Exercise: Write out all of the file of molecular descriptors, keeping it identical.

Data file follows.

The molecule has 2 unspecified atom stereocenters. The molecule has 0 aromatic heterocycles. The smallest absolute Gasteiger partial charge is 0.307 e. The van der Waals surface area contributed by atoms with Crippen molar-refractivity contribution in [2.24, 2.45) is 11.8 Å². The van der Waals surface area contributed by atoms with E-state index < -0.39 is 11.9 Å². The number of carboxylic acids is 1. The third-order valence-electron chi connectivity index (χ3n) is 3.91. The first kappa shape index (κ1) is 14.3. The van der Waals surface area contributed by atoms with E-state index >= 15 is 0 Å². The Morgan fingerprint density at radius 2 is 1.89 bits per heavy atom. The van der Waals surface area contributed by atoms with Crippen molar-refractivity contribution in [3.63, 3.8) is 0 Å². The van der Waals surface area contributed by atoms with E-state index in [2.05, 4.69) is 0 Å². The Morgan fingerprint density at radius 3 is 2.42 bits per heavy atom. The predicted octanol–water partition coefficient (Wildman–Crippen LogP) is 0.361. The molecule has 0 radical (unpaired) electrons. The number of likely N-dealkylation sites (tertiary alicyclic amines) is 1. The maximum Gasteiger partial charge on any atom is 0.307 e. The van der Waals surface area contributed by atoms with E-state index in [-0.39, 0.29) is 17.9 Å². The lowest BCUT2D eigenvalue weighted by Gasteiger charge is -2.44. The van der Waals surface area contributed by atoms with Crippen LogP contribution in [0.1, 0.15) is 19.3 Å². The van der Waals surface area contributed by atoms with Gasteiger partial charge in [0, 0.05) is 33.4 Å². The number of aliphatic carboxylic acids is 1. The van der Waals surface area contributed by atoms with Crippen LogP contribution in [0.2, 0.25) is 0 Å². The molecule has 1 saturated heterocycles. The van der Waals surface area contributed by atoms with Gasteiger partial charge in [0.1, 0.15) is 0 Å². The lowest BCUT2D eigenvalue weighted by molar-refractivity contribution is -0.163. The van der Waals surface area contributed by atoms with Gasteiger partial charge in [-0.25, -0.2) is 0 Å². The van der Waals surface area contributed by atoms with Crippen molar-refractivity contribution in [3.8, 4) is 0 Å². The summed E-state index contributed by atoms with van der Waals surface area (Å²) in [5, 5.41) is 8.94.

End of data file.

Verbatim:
The molecule has 2 unspecified atom stereocenters. The molecule has 0 aromatic heterocycles. The smallest absolute Gasteiger partial charge is 0.307 e. The van der Waals surface area contributed by atoms with Crippen molar-refractivity contribution in [2.24, 2.45) is 11.8 Å². The van der Waals surface area contributed by atoms with E-state index < -0.39 is 11.9 Å². The number of carboxylic acids is 1. The third-order valence-electron chi connectivity index (χ3n) is 3.91. The first kappa shape index (κ1) is 14.3. The van der Waals surface area contributed by atoms with E-state index >= 15 is 0 Å². The Morgan fingerprint density at radius 2 is 1.89 bits per heavy atom. The van der Waals surface area contributed by atoms with Crippen molar-refractivity contribution in [3.63, 3.8) is 0 Å². The van der Waals surface area contributed by atoms with E-state index in [2.05, 4.69) is 0 Å². The Morgan fingerprint density at radius 3 is 2.42 bits per heavy atom. The predicted octanol–water partition coefficient (Wildman–Crippen LogP) is 0.361. The molecule has 0 radical (unpaired) electrons. The number of likely N-dealkylation sites (tertiary alicyclic amines) is 1. The maximum Gasteiger partial charge on any atom is 0.307 e. The van der Waals surface area contributed by atoms with E-state index in [-0.39, 0.29) is 17.9 Å². The lowest BCUT2D eigenvalue weighted by Gasteiger charge is -2.44. The van der Waals surface area contributed by atoms with Crippen LogP contribution in [0.1, 0.15) is 19.3 Å². The van der Waals surface area contributed by atoms with Gasteiger partial charge in [0, 0.05) is 33.4 Å². The number of aliphatic carboxylic acids is 1. The van der Waals surface area contributed by atoms with Crippen LogP contribution in [0.2, 0.25) is 0 Å². The molecule has 1 saturated heterocycles. The van der Waals surface area contributed by atoms with Gasteiger partial charge in [0.1, 0.15) is 0 Å². The lowest BCUT2D eigenvalue weighted by molar-refractivity contribution is -0.163. The van der Waals surface area contributed by atoms with Gasteiger partial charge in [-0.25, -0.2) is 0 Å². The van der Waals surface area contributed by atoms with Crippen molar-refractivity contribution in [3.8, 4) is 0 Å². The summed E-state index contributed by atoms with van der Waals surface area (Å²) in [5, 5.41) is 8.94.